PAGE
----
Standing before a long table laden with ingredients last Wednesday, Bryan Vietmeier spread beef and sausage onto a cream base for the lasagna...
Standing before a long table laden with ingredients last Wednesday, Bryan Vietmeier spread beef and sausage onto a cream base for the lasagna that more than 600 people would eat the next day as part of the luncheon at Snohomish County’s annual Focus on Farming conference.
It had been nearly six hours since he and another cook from Russell’s Restaurant & Bar, in Bothell, began prepping pans with locally made egg pasta. It would take 60 pounds of cheese, 45 pounds of veal, 45 pounds of beef, 100 pounds of onions, 20 pounds of butter and 20 pounds of pepperoni to complete the main dish, along with almost 4,000 square feet of pasta.
Nary a plate would have any remnants after the three-course meal the next day. Along with Russell’s Northern Italy lasagna, conference participants dined on winter squash soup with crème fraîche and roasted sage, golden-autumn salad with toasted hazelnuts, peas with onions and tomatoes, and for dessert, apple-spice cake with caramel, as well as individual mint chocolates.
- Husky guide on UW cheerleading tryouts goes global
- Look like this, not that: UW pulls cheerleader-tryout advice after angry backlash
- Seahawks take Germain Ifedi with first-round pick in NFL draft
- APNewsBreak: Investigators look at overdose in Prince death
- Mexican agents hunting fugitives in Arlington slayings: ‘It’s only going to be a few days’
Most Read Stories
Satiated and satisfied, local farmers, producers, marketers, researchers and others then lumbered off to afternoon sessions on growing alternative feed, water rights and composting, trying to remain patient and awake before the late-afternoon highlight: the annual wine-and-cheese tasting, this year complete with oysters on the half shell.
The common thread running through the menus was that most of the ingredients were grown locally and then prepared by Puget Sound-area chefs, many with their own restaurants and catering businesses.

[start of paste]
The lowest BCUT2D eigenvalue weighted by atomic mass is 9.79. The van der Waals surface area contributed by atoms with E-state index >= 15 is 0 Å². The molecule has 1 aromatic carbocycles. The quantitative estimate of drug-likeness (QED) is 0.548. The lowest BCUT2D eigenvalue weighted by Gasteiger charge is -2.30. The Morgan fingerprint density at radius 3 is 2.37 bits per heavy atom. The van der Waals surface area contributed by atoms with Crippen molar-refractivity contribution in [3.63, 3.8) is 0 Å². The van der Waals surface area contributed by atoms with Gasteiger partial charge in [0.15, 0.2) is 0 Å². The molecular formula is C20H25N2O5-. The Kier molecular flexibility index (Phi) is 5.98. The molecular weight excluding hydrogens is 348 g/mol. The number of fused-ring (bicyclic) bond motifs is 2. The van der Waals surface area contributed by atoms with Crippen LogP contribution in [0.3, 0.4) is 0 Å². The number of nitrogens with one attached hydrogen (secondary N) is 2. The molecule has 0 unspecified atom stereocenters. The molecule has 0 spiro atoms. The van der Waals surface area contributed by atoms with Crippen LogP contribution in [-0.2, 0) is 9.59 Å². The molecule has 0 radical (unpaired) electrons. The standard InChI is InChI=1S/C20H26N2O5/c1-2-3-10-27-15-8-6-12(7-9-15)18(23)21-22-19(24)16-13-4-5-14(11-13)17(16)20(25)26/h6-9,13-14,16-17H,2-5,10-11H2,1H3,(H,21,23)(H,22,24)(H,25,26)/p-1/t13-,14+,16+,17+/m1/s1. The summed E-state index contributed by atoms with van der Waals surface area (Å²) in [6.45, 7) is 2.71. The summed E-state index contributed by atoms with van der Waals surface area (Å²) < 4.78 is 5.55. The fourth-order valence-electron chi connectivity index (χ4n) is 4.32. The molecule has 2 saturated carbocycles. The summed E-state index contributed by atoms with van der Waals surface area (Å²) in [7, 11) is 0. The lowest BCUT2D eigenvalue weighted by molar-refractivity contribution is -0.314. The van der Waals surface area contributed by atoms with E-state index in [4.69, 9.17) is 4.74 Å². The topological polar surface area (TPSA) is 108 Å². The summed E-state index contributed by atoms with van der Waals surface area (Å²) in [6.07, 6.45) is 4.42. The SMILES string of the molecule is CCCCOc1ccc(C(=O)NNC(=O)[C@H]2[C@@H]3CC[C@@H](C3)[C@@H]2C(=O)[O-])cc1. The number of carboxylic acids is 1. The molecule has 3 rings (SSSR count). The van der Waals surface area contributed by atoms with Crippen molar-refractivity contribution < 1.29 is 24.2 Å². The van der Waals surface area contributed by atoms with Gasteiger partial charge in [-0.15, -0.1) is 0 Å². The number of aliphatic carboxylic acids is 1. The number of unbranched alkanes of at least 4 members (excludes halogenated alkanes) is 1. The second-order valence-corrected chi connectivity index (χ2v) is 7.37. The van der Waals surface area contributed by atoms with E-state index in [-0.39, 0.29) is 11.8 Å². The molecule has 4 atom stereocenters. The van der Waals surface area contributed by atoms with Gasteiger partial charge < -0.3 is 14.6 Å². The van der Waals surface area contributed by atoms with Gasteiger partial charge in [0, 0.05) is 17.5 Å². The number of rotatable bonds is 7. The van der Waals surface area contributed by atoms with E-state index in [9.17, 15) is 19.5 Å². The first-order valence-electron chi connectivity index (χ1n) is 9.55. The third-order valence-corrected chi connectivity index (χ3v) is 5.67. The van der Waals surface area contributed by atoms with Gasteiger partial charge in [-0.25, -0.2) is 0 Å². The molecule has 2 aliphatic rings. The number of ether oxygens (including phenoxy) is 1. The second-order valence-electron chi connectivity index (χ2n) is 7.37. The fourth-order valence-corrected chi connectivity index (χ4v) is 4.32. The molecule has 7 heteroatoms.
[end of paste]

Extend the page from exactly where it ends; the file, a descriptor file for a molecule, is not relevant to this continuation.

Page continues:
There was cheese from Samish Bay Cheese, onions and tomatoes from Hedlin Farms, sage and beef from Ninety Farms and more. Evening wines came from vineyards on San Juan and Lopez islands, Mount Vernon and other locales; the shellfish were cultivated on Puget Sound by Taylor Shellfish.
Calling it a conference meal would be unfair. To participants, it was a local smorgasbord.
“My goal is to show the farmers what a phenomenal meal can be made with their foods,” said Linda Neunzig, a local farmer and agriculture-project coordinator in Snohomish County’s Office of Economic Development.
Neunzig has been responsible for the menu each of the conference’s four years. And while some people the first year suggested a catered meal might be easier, she thought the idea of serving food locally grown and raised could become a highlight of the conference, where a main goal is to help local farmers learn how to better market their products.
For Ed and Roxanne Husmann, the apple-spice cake was an especially tasty treat. Some of the apples came from their Sultan farm, which has 700 apple trees growing six varieties.
“It would have been considerably easier to just cater the food, but Linda did it the hard way,” Ed Husmann said during last week’s conference.
Roxanne Husmann, who watched the prep work the day before, agreed.
“We sell our apples and never see how they’re used,” she said. “But I know some of the people from whom this food came from, so this is a great idea to showcase those farmers.”
It’s also a way to draw attention to local chefs and restaurants, which volunteer to prepare the food.
“Most of the year, the farmers from whom I purchase local food are too busy to come in and eat,” said Seth Caswell, chef at Stumbling Goat Bistro in Seattle. Caswell was the creator of the golden-autumn salad.
“To me, one of my favorite things to do is to feed them what they’ve raised,” he said.
Caswell also uses the conference to make new friends and business contacts. Buying locally for his menu is important to him, so showing local farmers what he can do with their product is a plus.
“I like peeking through the curtain while they’re eating, and seeing their reaction, but then afterward I want to talk to them about what they do,” he said. “I almost always would rather work with local farmers because you can ask them about their growing methods, and that means more to a local chef than buying from out of town.”
Christopher Schwarzen: 425-745-7813 or email@example.com